• Part 5, On Thursday, September 5, 2013, a discussion of alimony and lawyer fee obligations that may not be waivable in pre-nuptial or post nuptial agreements, and offset clauses and other ways to handle these.
  • Part 6, On Thursday, September 12, 2013, Bifurcation – whether you can require the validity of the pre-nuptial or post-nuptial agreement be litigated or also before having to also litigate what the result could be if it is or is not enforceable.
  • Part 7, On Thursday, September 19, 2013, How to keep marital and asset information confidential in a divorce scenario, arbitration, and the Roddy v. Roddy case.

Below is the next part of the interview:

Ky Koch: That brings up another point in drafting prenuptial agreements that I think lawyers miss out on sometimes, and that is you don’t necessarily need to have a videotaped signing ceremony every time you do one of these.  Although I think that’s probably the preferred method, spouses typically don’t want to go through that. They hate that process and I can see why.  It’s very sterile, it’s very distrustful, it’s very everything you don’t want to be thinking about as you’re preparing for a wedding.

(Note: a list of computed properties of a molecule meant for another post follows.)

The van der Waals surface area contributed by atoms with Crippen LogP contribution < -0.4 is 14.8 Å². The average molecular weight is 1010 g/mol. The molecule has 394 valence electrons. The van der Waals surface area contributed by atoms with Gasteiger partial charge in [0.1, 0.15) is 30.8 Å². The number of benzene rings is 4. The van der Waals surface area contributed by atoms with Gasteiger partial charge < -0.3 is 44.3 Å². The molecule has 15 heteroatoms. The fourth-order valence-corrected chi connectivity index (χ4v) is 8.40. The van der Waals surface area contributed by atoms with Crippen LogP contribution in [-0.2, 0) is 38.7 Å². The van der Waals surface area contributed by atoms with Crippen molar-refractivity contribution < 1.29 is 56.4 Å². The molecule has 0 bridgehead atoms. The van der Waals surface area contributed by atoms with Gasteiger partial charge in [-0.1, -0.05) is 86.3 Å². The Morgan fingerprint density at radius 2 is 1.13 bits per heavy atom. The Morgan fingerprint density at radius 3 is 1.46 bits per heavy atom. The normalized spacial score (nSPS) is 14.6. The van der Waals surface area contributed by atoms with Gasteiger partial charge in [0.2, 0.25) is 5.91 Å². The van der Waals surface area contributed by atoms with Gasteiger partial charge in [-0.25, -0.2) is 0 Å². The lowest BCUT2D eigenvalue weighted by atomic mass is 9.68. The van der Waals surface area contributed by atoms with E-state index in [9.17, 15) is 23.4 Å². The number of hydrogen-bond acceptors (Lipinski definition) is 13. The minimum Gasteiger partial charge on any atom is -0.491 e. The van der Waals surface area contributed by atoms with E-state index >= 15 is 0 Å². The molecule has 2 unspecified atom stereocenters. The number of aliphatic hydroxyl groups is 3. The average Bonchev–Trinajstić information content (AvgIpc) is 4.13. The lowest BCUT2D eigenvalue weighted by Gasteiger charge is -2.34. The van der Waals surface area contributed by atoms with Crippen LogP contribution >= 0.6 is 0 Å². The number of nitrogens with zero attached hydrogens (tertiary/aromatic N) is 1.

What I recommend is whether I’m doing a signed videotape signing of a prenuptial or not, I do a list of questions that I want the other spouse to answer, and I send them to the other lawyer saying these are questions I’m going to ask your client at the videotaped signing.  I just want you to be prepared for it, have a chance to go through it with him or her because this is what I’m going to ask on the record.

You don’t need to do that. You can do that same thing in the form of an interrogatory and send it to them.  They have 10/12/15 days to answer it.  They respond with all the appropriate answers and you got some additional corroboratory evidence in terms of supporting this agreement that you wouldn’t otherwise have.

Alan Gassman: What are some of those questions?

Ky Koch: Well, I’ve had this come up in a situation where there was no lawyer on the other side.  One of those questions is: Do you understand that I’ve never met you before?  I’m not your lawyer.  Never have given you advice.  Any communication between you and I is not my legal advice.  If you think it is you’re wrong.  You need to get yourself a lawyer.  Do you understand all these things?  That’s one of them.